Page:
From The Independent:

He leads a company that some would consider the epitome of ruthless global capitalism. But Apple chief executive Tim Cook has shocked some in the US with an impassioned attack on the single-minded pursuit of profit – and a direct appeal to climate-change deniers not to buy shares in his firm.

Eyewitnesses said Cook, who succeeded Steve Jobs as boss of the technology giant in 2011, was visibly angry as he took on a group of right-wing investors during a question-and-answer session at a shareholders’ meeting.

And what were these (presumably) egregious and inappropriate questions levied by the “right-wing investors”?

Responding to calls from the National Centre for Public Policy Research (NCPPR), a conservative think tank and investor, for Apple to refrain from putting money in green energy projects that were not profitable, he shot back that Apple did “a lot of things for reasons besides profit motive”.  The chief executive added: “We want to leave the world better than we found it.”

Addressing he NCPPR representative directly, he said: “If you want me to do things only for ROI [return on investment] reasons, you should get out of this stock.”

So some Apple investors were concerned that the company might be throwing good money after bad (but socially chic) investments into green energy, and that is what set off the CEO of one of the world’s largest companies? Really?

For Tim Cook to deflect these legitimate queries into how the publicly-traded company is being run with high-minded platitudes about being business being bigger than profits is laughable. And why did these questions strike such a nerve? Why must the political affiliation of an investment group be brought into the discussion of how the corporation is being managed?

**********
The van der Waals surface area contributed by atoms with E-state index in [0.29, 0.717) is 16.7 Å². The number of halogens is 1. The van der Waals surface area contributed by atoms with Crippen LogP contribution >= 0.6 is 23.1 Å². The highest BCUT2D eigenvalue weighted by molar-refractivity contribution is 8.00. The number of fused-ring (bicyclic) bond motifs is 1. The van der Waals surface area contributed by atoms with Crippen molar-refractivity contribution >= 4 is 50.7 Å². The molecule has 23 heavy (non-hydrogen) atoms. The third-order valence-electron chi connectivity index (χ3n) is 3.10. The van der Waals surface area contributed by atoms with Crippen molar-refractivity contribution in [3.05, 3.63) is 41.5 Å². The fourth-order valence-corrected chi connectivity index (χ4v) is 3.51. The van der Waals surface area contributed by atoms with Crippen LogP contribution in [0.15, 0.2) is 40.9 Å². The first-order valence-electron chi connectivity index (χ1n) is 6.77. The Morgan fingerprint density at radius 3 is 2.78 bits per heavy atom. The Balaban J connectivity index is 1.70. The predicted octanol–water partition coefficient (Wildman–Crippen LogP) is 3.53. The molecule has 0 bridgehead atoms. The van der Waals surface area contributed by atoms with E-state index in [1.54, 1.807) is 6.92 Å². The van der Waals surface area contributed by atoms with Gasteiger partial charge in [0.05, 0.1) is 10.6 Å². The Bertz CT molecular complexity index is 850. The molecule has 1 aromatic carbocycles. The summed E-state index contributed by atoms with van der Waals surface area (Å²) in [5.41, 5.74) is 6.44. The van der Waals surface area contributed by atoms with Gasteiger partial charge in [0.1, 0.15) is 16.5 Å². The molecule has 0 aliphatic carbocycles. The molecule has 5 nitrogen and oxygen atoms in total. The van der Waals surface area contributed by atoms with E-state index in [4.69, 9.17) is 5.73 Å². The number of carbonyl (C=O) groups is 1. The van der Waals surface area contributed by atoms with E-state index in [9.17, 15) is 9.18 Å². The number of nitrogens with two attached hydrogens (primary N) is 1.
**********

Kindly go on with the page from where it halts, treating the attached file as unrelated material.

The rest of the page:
It is sad that we live in a world where the only people willing to ask about wasted money on green business ventures end up being pigeon-holed as “right-wing.” It is unfortunate that we live in a world where the only thing that seems to incite righteous anger in anyone on the political left is a challenge to the cult of climate change. The options remaining for those of us with doubts about global warming – and even more specifically, how we ought to best address any such realities – are between full acceptance of anything said by someone using the phrase “green energy” or banishment into the realm of flat-earth crackpots.

The NCPPR had challenged Apple’s sustainability goals, one of which is eventually to have 100 per cent of its power come from green resources, and asked what effects such measures, along with investing in green initiatives, would have on the firm’s bottom line.

The think tank’s shareholder proposal was voted down at the meeting, which would have required Apple to declare the costs of any sustainability programmes it invested in.

Being a profitable company is a good thing, but only if it is legal/ethical. Charity is a good thing, but only if it is actually helping. We don’t like hearing that our charitable efforts may be misguided. Especially from those darned “right-wingers”!

I know nothing says “I’ll prove to you idiots that my plans are going to work” quite like refusing to reveal how much the plans are costing other people.

 

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  • Jeff

    This Apple kerfuffle shows the deep ideological commitment of the left to shutting out conservatives. For decades I believed in the social coexistence of the left and right. I don’t anymore. Conservatives will need build alternative institutions, and we will have to use the same exclusionary tactics of the left to keep them conservative.

    I often wonder why there is no great company associated with conservatism, free markets, and the like. Where are the great conservative industrial designers and engineers? Where is the conservative Apple?